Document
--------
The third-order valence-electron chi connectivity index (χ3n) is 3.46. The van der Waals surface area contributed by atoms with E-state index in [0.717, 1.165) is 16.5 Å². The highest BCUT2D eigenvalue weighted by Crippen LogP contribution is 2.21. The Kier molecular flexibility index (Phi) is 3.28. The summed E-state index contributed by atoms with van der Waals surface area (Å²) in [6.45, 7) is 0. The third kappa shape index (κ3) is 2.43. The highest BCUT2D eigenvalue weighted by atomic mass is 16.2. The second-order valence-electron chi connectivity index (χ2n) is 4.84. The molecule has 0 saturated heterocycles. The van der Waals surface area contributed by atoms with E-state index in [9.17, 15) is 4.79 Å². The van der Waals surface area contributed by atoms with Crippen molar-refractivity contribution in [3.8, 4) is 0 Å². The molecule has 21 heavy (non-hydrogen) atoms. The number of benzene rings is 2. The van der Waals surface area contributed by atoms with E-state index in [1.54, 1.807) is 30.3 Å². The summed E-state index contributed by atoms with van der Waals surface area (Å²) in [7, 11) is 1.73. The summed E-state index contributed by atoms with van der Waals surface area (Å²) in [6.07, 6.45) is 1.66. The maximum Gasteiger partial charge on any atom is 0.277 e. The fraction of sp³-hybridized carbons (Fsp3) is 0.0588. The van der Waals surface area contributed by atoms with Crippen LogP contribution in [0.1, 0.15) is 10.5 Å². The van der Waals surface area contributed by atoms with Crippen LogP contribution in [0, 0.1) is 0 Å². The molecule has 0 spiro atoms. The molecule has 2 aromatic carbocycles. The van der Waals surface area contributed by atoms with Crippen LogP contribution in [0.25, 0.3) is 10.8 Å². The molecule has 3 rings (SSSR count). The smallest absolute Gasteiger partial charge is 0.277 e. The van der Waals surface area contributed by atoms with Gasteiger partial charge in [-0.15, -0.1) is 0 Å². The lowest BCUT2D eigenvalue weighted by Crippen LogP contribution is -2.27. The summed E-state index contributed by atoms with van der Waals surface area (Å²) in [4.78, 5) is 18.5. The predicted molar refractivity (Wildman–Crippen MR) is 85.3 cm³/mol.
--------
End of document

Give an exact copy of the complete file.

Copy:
The third-order valence-electron chi connectivity index (χ3n) is 3.46. The van der Waals surface area contributed by atoms with E-state index in [0.717, 1.165) is 16.5 Å². The highest BCUT2D eigenvalue weighted by Crippen LogP contribution is 2.21. The Kier molecular flexibility index (Phi) is 3.28. The summed E-state index contributed by atoms with van der Waals surface area (Å²) in [6.45, 7) is 0. The third kappa shape index (κ3) is 2.43. The highest BCUT2D eigenvalue weighted by atomic mass is 16.2. The second-order valence-electron chi connectivity index (χ2n) is 4.84. The molecule has 0 saturated heterocycles. The van der Waals surface area contributed by atoms with E-state index in [9.17, 15) is 4.79 Å². The van der Waals surface area contributed by atoms with Crippen molar-refractivity contribution in [3.8, 4) is 0 Å². The molecule has 21 heavy (non-hydrogen) atoms. The number of benzene rings is 2. The van der Waals surface area contributed by atoms with E-state index in [1.54, 1.807) is 30.3 Å². The summed E-state index contributed by atoms with van der Waals surface area (Å²) in [7, 11) is 1.73. The summed E-state index contributed by atoms with van der Waals surface area (Å²) in [6.07, 6.45) is 1.66. The maximum Gasteiger partial charge on any atom is 0.277 e. The fraction of sp³-hybridized carbons (Fsp3) is 0.0588. The van der Waals surface area contributed by atoms with Crippen LogP contribution in [0.1, 0.15) is 10.5 Å². The van der Waals surface area contributed by atoms with Crippen LogP contribution in [0, 0.1) is 0 Å². The molecule has 0 spiro atoms. The molecule has 2 aromatic carbocycles. The van der Waals surface area contributed by atoms with Crippen LogP contribution in [0.25, 0.3) is 10.8 Å². The molecule has 3 rings (SSSR count). The smallest absolute Gasteiger partial charge is 0.277 e. The van der Waals surface area contributed by atoms with Gasteiger partial charge in [-0.15, -0.1) is 0 Å². The lowest BCUT2D eigenvalue weighted by Crippen LogP contribution is -2.27. The summed E-state index contributed by atoms with van der Waals surface area (Å²) in [4.78, 5) is 18.5. The predicted molar refractivity (Wildman–Crippen MR) is 85.3 cm³/mol.